When it comes to fixing the Brooklyn-Queens Expressway (BQE), pick your poison.
Last night, hundreds of local residents packed into the Plymouth Church, 57 Orange Street in Brooklyn Heights to hear three community proposals for fixing the BQE to add to the two the city already proposed.
The Brooklyn Heights Association (BHA) and A Better Way (ABW) NYC hosted the town hall as a way for local residents and community leaders to give their opposing proposals to the DOT’s plans for upgrading a 1.5 mile stretch of deteriorating roadway between Atlantic Avenue and Sands Street.
First up was The Temporary Parallel Bypass Method presented by Marc Wouter Studio in conjunction with the BHA that includes a free-standing, two level, temporary structure constructed parallel to the BQE. The hybrid construction concept combines bypass, traditional lane-by-lane and at-grade reconstruction for maximum efficiency according to the proposal.
Marc Wouter Studio’s went on to note that this plan’s benefit is that work can be done in segments that can be engineered and completed independently allowing for minimal closure of the Brooklyn Heights Promenade.
Next up was The “Tri-Line” Lane by local resident and avid jogger Mark Baker that would add eight acres of parkland on top of the highway.
However, the night’s highlight seemed to be the unveiling of the newest proposal for consideration dubbed the “BQP – turning the BQ-Expressway into a BQ-Park – by Jeremy Siegel with Bjarke Ingels Group. The firm wants to build a new, six-lane highway that would be topped by a public park, saving the promenade and expanding Brooklyn Bridge Park by more than 10 acres.
“The proposal includes construction of an at-grade roadway along Furman Street and Brooklyn Bridge Park, covered with simple deck structure. The deck provides a platform form adding significant new parkland along an underused corridor while connecting Brooklyn Heights to Brooklyn Bridge Park with a preserved or reconstructed cliffside-crisscrossed by rampways, greenery and park amenities. Local park access is accommodated on the meandering parkway, while space is created for a potential spur of the BQX light-rail line. The deck structure extends south to Atlantic Avenue-where it creates a new crossing and urban nexus and the beginnings of a linear park which could eventually connect DUMBO to Red Hook. The simple structural approach and one-time construction of the new roadway, create a more feasible and less costly solution for reconstruction of the BQE, while delivering far more benefits to the community,” according to the plan.
BIG’s plan offers two scenarios: to repair the BQE existing triple-cantilever structure and turn it into a linear park connecting to the Brooklyn Heights Promenade, or to replace it with infrastructure ready to support a variety of uses, including the possibility of housing or retail, or more parkland.
Siegel was met with applause throughout the presentation particularly when it came to the proposal’s potential for extending the park space and walking access in the area.
“Also looking into the future, when and not if, when the BQE is capped along Cobble Hill, this plan would create the beginnings of a linear park and eventually connect DUMBO to Red Hook,” noted Siegel.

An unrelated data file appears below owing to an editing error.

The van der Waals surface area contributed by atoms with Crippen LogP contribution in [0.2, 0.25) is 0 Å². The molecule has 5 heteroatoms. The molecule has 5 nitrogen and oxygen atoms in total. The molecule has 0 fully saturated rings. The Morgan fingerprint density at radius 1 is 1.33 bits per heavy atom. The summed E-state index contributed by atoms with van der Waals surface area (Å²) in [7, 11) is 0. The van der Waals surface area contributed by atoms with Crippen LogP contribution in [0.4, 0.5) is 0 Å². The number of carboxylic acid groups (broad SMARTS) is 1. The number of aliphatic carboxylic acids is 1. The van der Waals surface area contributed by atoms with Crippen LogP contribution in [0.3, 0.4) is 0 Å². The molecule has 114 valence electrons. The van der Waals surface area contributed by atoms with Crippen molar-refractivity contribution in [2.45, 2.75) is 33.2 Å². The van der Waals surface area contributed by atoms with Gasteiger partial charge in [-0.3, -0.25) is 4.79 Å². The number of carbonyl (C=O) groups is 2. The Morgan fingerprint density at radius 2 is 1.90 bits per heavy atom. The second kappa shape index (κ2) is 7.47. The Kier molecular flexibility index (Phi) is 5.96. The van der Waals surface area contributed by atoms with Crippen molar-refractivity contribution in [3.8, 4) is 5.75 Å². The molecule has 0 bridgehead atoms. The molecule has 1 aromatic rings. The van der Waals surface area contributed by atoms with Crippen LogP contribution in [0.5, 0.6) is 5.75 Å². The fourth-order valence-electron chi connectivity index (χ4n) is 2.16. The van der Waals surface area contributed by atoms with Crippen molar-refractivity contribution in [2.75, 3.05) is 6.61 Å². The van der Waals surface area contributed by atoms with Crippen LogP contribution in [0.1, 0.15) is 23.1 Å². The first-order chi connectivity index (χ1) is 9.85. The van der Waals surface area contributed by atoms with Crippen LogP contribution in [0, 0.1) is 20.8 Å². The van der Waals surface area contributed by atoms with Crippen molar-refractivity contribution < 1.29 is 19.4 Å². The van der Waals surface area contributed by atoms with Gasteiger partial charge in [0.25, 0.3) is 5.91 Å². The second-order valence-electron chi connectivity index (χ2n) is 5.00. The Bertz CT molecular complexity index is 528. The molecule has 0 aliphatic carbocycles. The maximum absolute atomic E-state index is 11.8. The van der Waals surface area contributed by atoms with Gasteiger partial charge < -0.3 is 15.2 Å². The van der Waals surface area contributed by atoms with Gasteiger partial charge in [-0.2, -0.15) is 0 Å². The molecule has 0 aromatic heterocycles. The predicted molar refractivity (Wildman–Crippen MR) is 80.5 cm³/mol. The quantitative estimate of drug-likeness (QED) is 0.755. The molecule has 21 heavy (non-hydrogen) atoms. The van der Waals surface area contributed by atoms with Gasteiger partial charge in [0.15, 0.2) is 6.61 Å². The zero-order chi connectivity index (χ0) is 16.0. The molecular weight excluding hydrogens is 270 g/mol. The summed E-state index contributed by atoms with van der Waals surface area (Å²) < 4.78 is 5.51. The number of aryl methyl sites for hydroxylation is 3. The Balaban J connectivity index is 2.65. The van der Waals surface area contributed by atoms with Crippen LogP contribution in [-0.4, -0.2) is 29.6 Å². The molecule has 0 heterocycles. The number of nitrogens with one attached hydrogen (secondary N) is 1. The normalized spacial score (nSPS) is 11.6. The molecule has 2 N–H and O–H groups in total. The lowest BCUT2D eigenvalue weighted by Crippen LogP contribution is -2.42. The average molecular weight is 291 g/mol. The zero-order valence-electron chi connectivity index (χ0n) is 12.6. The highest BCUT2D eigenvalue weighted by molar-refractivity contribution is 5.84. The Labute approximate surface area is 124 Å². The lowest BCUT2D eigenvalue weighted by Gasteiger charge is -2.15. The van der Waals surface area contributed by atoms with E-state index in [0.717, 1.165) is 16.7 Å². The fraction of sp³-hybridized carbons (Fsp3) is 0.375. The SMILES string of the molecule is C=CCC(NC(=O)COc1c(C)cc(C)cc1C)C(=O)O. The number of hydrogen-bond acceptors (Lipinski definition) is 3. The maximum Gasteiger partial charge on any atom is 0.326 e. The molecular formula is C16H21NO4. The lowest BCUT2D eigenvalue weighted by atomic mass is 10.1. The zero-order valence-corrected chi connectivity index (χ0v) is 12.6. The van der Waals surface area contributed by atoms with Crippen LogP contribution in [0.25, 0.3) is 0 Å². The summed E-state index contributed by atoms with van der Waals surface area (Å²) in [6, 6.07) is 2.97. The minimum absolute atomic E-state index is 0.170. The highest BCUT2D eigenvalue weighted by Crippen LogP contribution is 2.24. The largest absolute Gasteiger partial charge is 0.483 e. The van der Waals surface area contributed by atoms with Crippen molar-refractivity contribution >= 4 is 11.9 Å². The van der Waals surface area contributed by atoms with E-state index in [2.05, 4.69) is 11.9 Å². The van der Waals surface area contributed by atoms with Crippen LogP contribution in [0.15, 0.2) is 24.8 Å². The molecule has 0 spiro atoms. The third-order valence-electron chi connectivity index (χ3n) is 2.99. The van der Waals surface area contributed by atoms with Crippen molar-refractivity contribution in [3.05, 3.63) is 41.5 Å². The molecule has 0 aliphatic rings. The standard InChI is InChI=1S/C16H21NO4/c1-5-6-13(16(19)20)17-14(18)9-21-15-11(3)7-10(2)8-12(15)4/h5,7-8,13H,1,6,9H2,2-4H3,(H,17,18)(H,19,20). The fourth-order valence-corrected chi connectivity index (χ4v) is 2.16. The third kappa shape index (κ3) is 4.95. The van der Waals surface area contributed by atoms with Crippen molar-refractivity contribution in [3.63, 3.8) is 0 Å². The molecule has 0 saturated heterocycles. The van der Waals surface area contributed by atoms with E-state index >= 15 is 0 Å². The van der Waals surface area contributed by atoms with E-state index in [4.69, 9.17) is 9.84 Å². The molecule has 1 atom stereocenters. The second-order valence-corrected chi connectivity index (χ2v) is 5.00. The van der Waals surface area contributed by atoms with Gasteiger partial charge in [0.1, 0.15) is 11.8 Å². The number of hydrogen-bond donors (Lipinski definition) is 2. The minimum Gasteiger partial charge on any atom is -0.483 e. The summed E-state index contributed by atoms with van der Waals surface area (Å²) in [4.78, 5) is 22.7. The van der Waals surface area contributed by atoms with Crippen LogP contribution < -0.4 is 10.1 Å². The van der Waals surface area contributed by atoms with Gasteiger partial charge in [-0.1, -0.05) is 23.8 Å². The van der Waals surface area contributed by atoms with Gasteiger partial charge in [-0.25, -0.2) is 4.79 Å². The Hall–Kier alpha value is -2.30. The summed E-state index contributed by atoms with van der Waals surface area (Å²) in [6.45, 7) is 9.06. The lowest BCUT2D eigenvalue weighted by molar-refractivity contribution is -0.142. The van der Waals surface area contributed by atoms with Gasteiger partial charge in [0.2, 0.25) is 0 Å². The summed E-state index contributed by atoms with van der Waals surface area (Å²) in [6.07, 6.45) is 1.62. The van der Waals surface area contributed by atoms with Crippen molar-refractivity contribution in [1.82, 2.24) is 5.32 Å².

Head engineer of the BQP plan, Peter Glouse echoed this sentiment as he went over the benefits of the plan.
“The finished product is an open space, a landscape, a neighborhood extension. As opposed to a triple-decker traffic conveying system, which is a totally different thing,” said Glouse.
The proposals come on the heels of Mayor Bill de Blasio hitting the brakes on a $3 billion DOT plan and instead convening a “panel of experts” to determine the best path forward.
Brooklyn Borough President Eric L. Adams, NYC Comptroller Scott Stringer and City Councilman Stephen Levin (D-Williamsburg, Vinegar Hill, Brooklyn Heights, Carroll Gardens, Boerum Hill, Cobble Hill, DUMBO, and parts of Bedford-Stuyvesant, Clinton Hill, Greenpoint, Downtown Brooklyn, Gowanus, Park Slope) applauded the evenings presentations hinting at them being the first steps of a healthy solution.
“You know my position is clear and it probably goes beyond the position of others. When you talk about reshaping highways. This is not just a political stance, this is a personal stance. It’s about how do we define ourselves. How do we reverse the destruction of Robert Moses,” said Adams.
“The bottom line is that we want choice. That is what community-based planning is all about. Tonight you are going to hear a new proposal from a professional architecture firm that will show you compelling renderings and offer yet another vision,” said Stringer.
“The plans that we saw tonight are really remarkable and it shows what we can do when we’re inspired. But we have to have a consensus plan. Not because it is the right thing to do but if we do not have a consensus, there will be no plan because it can’t move forward. If we don’t have a consensus plan, I don’t see how it’s able to get through the review process in the City Council,” said Levin.
According to DOT, significant repairs and replacements will have to be made by 2026 when vehicle-weight limits and truck diversions will be necessary because of deterioration to the structure.